Brink, J.S., Grun, R., Rossouw, L. and Codron, D. 2007. Mid-Quaternary large mammal succession and extinction in southern Africa. Quaternary International 167 – 168 (3-486)

Rossouw, L and Scott, L. 2006. Ecological significance of South African short-cell phytoliths. 6th Biennial Meeting of the Society for Phytolith Research in Barcelona, Spain, September 2006. Society for Phytolith Research Bulletin 1(1): 14

Curnoe, D., Herries, A., Brink, J., Hopley, P., Van Ryneveld, K., Henderson, Z.L. & Morris, D. 2006. Discovery of Middle Pleistocene fossils and stone tool-bearing deposits at Groot Kloof, Ghaap escarpment, Northern Cape Province. South African Journal of Science 102: 180-184

Sealy, J., Ludwig, B. & Henderson, Z.L. 2006. New Radiocarbon Dates for Matjes River Rock Shelter. South African Archaeological Bulletin 61 (183): 98-101

Henderson, Z.L., Scott, L., Rossouw, L., & Jacobs, Z. 2006. Dating, Palaeoenvironments and Archaeology: a progress report on the Sunnyside 1 Site, Clarens, South Africa. In: Ashmore, W., Dobres, M.A., nelson, S.M. & Rosen, A. (eds). Integrating the Diversity of Twenty-First-Century Anthropology: the Life and Intellectual Legacies of Susan Kent. Archaeological papers of the American Anthropological Association. 16: 139-149

Rossouw, L. 2006. Florisian mammal fossils from erosional gullies along the Modder River at Mitasrust farm, central Free State, South Africa. Navorsinge van die Nasionale Museum 22(6): 145-162

Grab, S., Scott, L. Rossouw, L. & Meyer S. 2005. Holocene palaeoenvironments inferred from a sedimentary sequence in the Tsoaing River Basin, western Lesotho. Catena 61: 49 – 62

Scott, L. & Rossouw, L. 2005. Reassessment of botanical evidence for palaeoenvironments at Florisbad, South Africa. South African Archaeological Bulletin 60 (182): 96 – 102

Bamford, M. & Henderson, Z.L. 2003. A reassessment of the wooden fragment from Florisbad, South Africa. Journal of Archaeological Science 30: 637-650

L’Abbé, E. Henderson, Z.L. & Loots, M. 2003. Uncovering a nineteenth century epidemic at Koffiefontein, South Africa. World Archaeology 35: 306-318

Henderson, Z.L. 2002. A dated cache of ostrich egg flasks from Thomas’ Farm, Northern Cape Province, South Africa. The South African Archaeological Bulletin 57: 38-42

Brink, J.S. & Henderson, Z.L. 2001. A high-resolution Last Interglacial MSA Horizon at Florisbad in the context of other open-air occurrences in the central interior of southern Africa: an interim statement. In: Conard, N.J. (ed.) Settlement dynamics of the Middle Palaeolithic and Middle Stone Age. Tubingen: Kerns Verlag. pp 1-20

Henderson, Z.L. 2001. The integrity of the Unit F Middle Stone Age Horizon at Florisbad, South Africa. Navorsinge van die Nasionale Museum 17(2): 25-53

Brink, J.S. & Rossouw , L. 2000. New trial excavations at the Cornelia-Uitzoek type locality. Navorsinge van die Nasionale Museum 16(6): 141–156

Churchill, S.E., Brink, J.S., Berger, L.R. Hutchison, R.A., Rossouw L., et al. 2000. Erfkroon: a new Florisian fossil locality from fluvial contexts in the western Free State, South Africa. South African Journal of Science 96: 161 – 163

Jacobson, L., van der Westhuizen, W.A. & Dreyer, J. 1998. The compositional relationship between pottery and its source clay: An example from the work of a traditional potter on the farm Nonnashoek, Bethlehem, Free State.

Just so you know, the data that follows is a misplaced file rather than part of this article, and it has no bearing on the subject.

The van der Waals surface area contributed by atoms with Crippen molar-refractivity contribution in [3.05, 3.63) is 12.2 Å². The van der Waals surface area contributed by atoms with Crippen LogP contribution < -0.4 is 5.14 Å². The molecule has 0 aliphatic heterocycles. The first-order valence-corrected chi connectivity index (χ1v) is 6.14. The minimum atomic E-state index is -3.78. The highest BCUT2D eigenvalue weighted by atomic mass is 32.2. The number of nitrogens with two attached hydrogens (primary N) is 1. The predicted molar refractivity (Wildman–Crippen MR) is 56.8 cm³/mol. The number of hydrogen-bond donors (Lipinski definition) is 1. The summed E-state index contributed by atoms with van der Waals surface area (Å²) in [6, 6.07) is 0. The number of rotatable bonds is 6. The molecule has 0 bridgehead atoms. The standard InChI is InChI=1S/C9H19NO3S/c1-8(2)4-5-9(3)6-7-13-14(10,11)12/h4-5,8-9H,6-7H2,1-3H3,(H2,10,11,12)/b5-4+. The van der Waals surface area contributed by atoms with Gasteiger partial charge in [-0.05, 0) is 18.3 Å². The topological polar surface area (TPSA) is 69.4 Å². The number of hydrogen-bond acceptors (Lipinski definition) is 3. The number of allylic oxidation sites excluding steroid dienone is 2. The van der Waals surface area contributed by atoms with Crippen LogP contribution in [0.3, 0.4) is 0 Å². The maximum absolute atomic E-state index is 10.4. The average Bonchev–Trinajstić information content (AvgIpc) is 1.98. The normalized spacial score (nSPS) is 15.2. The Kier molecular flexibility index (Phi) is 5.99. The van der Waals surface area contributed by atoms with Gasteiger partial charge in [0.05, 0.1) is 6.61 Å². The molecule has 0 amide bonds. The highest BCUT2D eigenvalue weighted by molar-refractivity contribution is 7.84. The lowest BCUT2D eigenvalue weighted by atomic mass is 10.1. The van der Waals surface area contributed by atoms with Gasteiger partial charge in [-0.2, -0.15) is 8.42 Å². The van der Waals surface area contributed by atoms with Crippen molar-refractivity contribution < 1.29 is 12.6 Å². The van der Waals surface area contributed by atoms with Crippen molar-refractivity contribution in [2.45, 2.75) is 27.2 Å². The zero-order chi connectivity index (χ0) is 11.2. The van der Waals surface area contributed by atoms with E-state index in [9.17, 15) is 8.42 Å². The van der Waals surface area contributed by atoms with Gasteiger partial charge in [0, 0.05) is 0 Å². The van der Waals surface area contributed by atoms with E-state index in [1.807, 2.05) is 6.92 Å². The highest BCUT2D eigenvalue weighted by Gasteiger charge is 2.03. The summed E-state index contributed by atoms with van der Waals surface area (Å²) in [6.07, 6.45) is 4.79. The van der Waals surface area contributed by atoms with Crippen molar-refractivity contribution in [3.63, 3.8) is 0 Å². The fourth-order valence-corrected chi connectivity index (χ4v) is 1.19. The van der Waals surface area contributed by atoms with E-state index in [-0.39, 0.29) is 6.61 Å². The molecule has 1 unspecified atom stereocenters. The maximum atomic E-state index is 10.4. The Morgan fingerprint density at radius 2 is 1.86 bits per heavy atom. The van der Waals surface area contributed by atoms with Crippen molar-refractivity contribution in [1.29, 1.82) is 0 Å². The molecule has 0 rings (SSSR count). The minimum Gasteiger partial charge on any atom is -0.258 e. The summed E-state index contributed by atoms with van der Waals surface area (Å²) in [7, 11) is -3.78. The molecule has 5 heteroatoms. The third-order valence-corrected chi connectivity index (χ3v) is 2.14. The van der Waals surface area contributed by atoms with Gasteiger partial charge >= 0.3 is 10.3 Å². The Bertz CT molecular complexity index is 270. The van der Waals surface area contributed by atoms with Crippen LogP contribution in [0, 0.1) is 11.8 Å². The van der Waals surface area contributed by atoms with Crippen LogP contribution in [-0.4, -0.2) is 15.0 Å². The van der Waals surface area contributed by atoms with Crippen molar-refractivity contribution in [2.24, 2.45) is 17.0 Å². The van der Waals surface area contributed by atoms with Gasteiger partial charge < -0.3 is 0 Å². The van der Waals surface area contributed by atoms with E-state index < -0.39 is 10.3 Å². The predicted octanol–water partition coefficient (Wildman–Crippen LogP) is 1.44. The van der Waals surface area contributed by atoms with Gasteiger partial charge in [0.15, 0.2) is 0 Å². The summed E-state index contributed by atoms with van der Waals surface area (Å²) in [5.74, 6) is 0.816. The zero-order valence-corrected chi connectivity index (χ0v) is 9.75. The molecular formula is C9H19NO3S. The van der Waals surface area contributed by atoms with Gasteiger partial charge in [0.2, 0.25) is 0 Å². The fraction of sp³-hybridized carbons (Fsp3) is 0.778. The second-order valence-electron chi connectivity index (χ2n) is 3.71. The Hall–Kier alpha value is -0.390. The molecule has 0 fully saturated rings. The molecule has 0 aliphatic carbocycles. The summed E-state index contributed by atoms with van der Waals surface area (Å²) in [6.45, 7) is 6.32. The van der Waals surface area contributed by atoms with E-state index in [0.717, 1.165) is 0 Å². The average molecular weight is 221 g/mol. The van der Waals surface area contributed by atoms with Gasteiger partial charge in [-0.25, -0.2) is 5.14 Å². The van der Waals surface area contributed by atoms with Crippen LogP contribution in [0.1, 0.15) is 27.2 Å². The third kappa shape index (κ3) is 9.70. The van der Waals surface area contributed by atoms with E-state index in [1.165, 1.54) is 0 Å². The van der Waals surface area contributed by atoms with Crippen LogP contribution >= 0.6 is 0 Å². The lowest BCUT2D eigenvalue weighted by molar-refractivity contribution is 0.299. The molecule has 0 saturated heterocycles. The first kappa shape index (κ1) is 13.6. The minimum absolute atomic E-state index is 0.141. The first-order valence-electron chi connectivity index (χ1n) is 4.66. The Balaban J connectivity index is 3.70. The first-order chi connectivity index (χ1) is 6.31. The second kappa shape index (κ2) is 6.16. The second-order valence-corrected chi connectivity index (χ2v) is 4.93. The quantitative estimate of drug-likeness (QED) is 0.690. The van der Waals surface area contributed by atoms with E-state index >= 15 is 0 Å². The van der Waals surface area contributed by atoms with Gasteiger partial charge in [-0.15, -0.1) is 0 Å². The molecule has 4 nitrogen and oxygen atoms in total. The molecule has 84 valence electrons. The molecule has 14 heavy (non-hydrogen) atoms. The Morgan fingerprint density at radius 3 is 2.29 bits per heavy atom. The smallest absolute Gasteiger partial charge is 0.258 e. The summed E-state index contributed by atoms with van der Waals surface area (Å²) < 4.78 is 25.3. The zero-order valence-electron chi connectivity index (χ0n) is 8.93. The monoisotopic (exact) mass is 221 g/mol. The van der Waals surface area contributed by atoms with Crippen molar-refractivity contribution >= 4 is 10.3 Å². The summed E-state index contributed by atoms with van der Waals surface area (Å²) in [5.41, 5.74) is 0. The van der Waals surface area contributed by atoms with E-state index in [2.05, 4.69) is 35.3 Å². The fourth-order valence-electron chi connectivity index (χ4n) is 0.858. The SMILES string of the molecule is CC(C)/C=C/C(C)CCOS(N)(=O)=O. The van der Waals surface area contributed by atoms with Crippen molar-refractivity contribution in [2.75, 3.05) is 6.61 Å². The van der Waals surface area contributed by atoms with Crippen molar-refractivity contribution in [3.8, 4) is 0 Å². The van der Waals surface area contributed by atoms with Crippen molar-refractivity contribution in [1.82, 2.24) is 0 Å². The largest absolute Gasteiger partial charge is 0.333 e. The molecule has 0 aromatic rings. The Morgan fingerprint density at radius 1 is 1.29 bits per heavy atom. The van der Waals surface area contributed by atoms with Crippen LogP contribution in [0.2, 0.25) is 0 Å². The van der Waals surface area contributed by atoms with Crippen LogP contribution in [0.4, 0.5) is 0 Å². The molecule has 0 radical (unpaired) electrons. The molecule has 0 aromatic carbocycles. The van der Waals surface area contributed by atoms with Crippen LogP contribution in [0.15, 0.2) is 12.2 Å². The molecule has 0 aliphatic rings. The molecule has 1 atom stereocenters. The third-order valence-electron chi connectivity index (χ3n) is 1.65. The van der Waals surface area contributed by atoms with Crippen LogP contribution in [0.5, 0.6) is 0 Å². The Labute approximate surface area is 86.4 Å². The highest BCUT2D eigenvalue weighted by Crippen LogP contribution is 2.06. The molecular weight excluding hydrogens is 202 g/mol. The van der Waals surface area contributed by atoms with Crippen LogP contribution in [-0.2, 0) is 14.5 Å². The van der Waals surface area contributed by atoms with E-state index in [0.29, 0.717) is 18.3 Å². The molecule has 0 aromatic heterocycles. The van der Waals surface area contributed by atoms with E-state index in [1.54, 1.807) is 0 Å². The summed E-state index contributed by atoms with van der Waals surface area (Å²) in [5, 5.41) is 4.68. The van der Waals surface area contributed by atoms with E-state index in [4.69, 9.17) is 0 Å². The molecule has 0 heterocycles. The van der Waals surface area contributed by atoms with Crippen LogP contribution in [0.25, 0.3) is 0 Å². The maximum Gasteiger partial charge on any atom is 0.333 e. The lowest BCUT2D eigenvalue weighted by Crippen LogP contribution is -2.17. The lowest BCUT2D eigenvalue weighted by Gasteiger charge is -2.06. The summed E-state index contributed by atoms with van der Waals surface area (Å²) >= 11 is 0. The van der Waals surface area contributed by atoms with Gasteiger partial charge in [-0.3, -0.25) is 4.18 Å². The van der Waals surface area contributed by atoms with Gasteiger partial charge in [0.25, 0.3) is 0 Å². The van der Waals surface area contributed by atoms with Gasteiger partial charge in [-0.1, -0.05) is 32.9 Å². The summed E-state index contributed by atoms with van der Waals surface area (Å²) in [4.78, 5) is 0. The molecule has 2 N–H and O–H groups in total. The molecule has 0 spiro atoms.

Dreyer, J. 1997. Slag from Late Iron Age sites: metal-working or cow dung? Research by the National Cultural History and Open-Air Museum 6:90-99

Dreyer, J. 1997. A tuyère fragment from the Willem Pretorius Game Reserve, Ventersburg, Free State. Southern African Field Archaeology 6(2): 88-92

Henderson, Z.L. & Binneman, J. 1997. Changes in the significance of a site: the Klasies Cave Complex in the Middle and Later Stone Ages. In: Bonsall, C. & Tolan-Smith, C. (eds). The Human Use of Caves. Oxford, BAR International Series 667: 175-184

Dreyer, J. 1996. Index to: Maggs, T.M. 1976. The Iron Age Communities of the Southern Highveld. Natal Museum, PietermaritzburgOccasional Paper no. 1. Department of Archaeology, National Museum, Bloemfontein,

Dreyer, J. 1996. Clay "figurines" from the Riet River - A case of natural site formation. Southern African Field Archaeology 5(2): 99-102

Rossouw, L. 1996. The extraction of opal phytoliths from the fossilised teeth of two bovid species from Florisbad. Navorsinge van die Nasionale Museum 12(8): 165 - 175

Dreyer, J. 1995. Late Iron Age sites in the Magaliesberg Valley: Jones' (1935) stone structures revisited. Southern African Field Archaeology 4(1): 50-57

Karstel, M. 1995. The Basotho blanket, borrowed but traditional. Navorsinge van die Nasionale Museum  11(8): 193-223

Loubser, J.H.N. 1994. Ndebele Archaeology of the Pietersburg area. Navorsinge van die Nasionale Museum 10(2): 62-147

Dreyer, J. 1994. Cartridges and chronology - an excersise in relative dating. Southern African Field Archaeology 3(1): 44-48

Dreyer, J. 1993. The Basotho hut: From Late Iron Age to the present. South African Journal of Ethnology 16(3): 79-86

Loubser, J.H.N. 1993. Ndondondwane: the significance of features and finds from a ninth century site on the lower Thukela River, Natal. Natal Museum Journal of Humanities 5: 109-151

Brink, J.S., Dreyer, J.J.B. & Loubser, J.H.N. 1992. Rescue excavations at Pramberg, Jacobsdal, south-western Orange Free State. Southern African Field Archaeology 1(1): 54-60

Dreyer, J.J.B. 1992. The Iron Age Archaeology of Doornpoort, Winburg, Orange Free State. Navorsinge van die Nasionale Museum 8(7): 262-390